Another prominent personality and fighter with discrimination was William E. B. Du Bois. A talented scientist, writer and organizer, Y. Dubois (1868-1963) devoted his all life to the struggle for liberation and happiness of the Negro people. At the cost of enormous effort – as he was a Negro – Du Bois was educated at the best universities in the U.S. and Europe. For 10 years he was a university professor for blacks in Atlanta (Georgia). Dubois, unlike B. Washington, paid great attention to university education of blacks, believing that the fate of the liberation movement depends on a broad educational activities, aimed at developing a high culture of the youth, that “talented ten percent of the bourgeois Negro intellectuals”¯ would lead his people towards a better future. (Lears 2009)

Du Bois dreamed of full equality of Negroes. He joined a group of journalists who in July 1905 presented a declaration of a new organization called the “Niagara”¯. Declaration of the “Niagara”¯ was an expression of open protest against discrimination of the Negro people. Participants in the new organization required to ensure blacks participation in elections, in jury trials, equal treatment in the army and navy, the abolition of racial discrimination in employment and in unions, in other words, to enforce regulations adopted by the U.S. Congress and violated by racists. The movement “Niagara”¯ was numerically small (only 400 people), but it showed that the Negro people moved from resignation to fight and resist. It worked for four years, and then came into the National Association for the Advancement of Colored People (NAACP).

The last personality it is interesting to mention is Ida Bell Wells-Barnett (1862 – 1931), who was an African-American journalist, newspaper editor and, together with her husband Ferdinand L. Barnett, was a leader in the civil rights movement. Her best-known achievement was the study and publicity of lynching in the United States. Ida Wells conducted a study of lynching and published the results in local newspapers, and the results were as follows: of 728 blacks were executed crowd, nearly 70 percent were killed for minor offenses. In 1889 she wrote a letter to President William McKinley to intervene federal authorities in addressing the problem of lynching in the south. As a result, in 1909, was formed by the National Association for the Advancement of Colored People, the organization made a campaign against lynching.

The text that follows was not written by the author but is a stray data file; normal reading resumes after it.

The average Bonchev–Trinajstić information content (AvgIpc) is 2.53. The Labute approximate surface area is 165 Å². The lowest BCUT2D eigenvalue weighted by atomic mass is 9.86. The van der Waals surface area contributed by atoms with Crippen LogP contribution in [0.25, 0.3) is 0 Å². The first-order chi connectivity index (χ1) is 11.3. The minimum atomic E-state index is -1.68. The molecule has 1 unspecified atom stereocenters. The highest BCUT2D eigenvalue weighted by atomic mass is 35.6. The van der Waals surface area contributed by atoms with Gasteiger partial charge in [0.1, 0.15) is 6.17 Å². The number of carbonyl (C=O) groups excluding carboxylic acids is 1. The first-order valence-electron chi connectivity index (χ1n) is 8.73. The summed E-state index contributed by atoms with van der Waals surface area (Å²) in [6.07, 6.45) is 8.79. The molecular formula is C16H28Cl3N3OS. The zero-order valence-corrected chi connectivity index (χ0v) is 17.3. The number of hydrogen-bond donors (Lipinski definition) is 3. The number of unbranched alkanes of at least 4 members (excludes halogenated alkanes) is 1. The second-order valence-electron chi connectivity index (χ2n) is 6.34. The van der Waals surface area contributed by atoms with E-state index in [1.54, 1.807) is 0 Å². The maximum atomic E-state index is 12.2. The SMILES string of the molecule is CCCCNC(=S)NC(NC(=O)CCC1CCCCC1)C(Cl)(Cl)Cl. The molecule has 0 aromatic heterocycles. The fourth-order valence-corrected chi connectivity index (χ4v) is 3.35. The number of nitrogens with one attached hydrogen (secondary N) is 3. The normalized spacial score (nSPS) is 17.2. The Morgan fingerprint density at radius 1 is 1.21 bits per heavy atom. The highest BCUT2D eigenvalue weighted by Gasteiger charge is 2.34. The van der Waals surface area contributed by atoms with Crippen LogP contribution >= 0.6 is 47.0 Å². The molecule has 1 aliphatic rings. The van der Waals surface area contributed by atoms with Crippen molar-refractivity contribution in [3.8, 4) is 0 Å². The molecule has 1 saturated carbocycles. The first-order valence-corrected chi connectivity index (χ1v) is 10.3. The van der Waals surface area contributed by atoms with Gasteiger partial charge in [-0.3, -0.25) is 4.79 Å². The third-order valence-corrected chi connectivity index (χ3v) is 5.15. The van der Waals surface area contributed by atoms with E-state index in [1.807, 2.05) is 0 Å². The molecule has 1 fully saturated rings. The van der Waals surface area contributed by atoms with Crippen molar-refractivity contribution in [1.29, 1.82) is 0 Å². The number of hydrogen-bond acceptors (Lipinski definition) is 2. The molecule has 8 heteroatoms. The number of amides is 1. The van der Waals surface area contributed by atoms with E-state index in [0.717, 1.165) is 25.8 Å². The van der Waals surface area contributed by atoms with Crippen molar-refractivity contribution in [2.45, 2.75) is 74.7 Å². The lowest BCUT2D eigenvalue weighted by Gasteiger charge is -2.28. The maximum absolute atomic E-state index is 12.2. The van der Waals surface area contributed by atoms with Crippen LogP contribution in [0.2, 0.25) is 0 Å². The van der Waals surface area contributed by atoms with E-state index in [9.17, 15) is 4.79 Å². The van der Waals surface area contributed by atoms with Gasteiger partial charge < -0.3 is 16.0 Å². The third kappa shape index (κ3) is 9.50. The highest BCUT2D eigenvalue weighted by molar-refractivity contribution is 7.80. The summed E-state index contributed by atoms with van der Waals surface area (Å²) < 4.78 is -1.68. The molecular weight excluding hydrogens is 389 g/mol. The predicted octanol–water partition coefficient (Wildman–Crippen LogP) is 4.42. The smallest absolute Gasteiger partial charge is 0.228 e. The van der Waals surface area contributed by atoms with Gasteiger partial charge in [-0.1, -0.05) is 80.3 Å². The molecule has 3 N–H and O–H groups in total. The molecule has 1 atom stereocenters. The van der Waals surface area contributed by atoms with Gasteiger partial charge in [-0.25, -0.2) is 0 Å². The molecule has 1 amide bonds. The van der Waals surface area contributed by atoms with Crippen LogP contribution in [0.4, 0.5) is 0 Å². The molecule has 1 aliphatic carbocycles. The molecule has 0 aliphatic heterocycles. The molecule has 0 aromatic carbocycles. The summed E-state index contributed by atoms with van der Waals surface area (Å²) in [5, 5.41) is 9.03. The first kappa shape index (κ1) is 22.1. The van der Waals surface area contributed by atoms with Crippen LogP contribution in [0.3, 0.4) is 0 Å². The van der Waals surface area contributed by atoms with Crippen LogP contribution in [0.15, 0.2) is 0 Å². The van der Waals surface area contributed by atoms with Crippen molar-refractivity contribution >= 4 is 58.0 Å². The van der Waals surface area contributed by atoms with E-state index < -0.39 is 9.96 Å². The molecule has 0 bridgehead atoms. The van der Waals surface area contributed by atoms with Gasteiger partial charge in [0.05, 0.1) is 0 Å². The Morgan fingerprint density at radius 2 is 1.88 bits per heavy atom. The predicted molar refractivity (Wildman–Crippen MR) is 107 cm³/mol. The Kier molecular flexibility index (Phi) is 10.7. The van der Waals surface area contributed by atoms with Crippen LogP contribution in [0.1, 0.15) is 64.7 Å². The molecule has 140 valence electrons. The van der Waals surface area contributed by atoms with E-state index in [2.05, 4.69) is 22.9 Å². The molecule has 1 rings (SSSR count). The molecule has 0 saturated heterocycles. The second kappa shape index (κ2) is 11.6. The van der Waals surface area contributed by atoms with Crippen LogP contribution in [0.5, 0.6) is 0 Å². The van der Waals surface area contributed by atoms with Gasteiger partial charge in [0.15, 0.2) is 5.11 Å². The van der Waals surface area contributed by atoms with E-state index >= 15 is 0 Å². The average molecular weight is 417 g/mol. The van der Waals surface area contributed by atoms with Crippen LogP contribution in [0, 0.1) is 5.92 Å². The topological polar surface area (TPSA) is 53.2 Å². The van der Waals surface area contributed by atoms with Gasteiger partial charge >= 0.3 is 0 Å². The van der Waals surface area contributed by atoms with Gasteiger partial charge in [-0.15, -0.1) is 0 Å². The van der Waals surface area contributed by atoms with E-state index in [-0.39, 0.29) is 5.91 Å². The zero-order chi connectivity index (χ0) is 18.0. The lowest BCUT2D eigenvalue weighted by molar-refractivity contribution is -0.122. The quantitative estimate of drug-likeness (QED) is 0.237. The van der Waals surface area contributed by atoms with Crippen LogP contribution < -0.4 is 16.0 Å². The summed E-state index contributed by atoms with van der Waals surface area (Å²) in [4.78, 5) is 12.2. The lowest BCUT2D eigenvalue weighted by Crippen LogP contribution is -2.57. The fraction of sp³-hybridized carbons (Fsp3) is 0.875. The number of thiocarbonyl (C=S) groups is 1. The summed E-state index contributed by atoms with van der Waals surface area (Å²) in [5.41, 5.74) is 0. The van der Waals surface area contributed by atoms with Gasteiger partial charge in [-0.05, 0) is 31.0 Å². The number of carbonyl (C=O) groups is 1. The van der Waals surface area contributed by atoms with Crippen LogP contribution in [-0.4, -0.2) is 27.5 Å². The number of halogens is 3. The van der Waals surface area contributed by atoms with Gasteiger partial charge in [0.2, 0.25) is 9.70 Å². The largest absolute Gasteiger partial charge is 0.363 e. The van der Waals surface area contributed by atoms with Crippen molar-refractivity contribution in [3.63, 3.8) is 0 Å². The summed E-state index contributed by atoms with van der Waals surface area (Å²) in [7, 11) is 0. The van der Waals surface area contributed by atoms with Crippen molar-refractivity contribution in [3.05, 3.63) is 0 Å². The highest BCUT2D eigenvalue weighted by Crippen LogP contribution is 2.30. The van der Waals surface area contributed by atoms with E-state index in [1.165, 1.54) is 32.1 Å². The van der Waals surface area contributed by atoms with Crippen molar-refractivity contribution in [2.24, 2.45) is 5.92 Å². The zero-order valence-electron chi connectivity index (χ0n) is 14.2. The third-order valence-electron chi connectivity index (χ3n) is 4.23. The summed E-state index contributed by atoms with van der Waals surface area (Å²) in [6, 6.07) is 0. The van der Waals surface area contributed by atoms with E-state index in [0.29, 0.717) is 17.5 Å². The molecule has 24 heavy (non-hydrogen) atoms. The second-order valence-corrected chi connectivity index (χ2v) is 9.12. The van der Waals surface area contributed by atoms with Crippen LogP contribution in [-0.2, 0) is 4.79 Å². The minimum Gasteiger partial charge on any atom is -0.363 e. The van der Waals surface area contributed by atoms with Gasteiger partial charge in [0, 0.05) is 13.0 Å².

Ida Wells became one of the activists among black women, and was also active in the women’s rights movement and the women’s suffrage movement.
In conclusion it is necessary to say that Booker T. Washington, W. E. B. DuBois, and Ida B. Wells were active fighters with racial discrimination during the Progressive Era. Their efforts were aimed at to raise the spirits of blacks, to destroy injustice and oppression by the whites, and to enable the rights and freedoms of all blacks as equal citizens of America.

Lears J. Rebirth of a Nation. HarperCollins; 1 edition, 2009
Majewski J. History of the American Peoples 1840-1920. Kendall Hunt Pub Co, 2001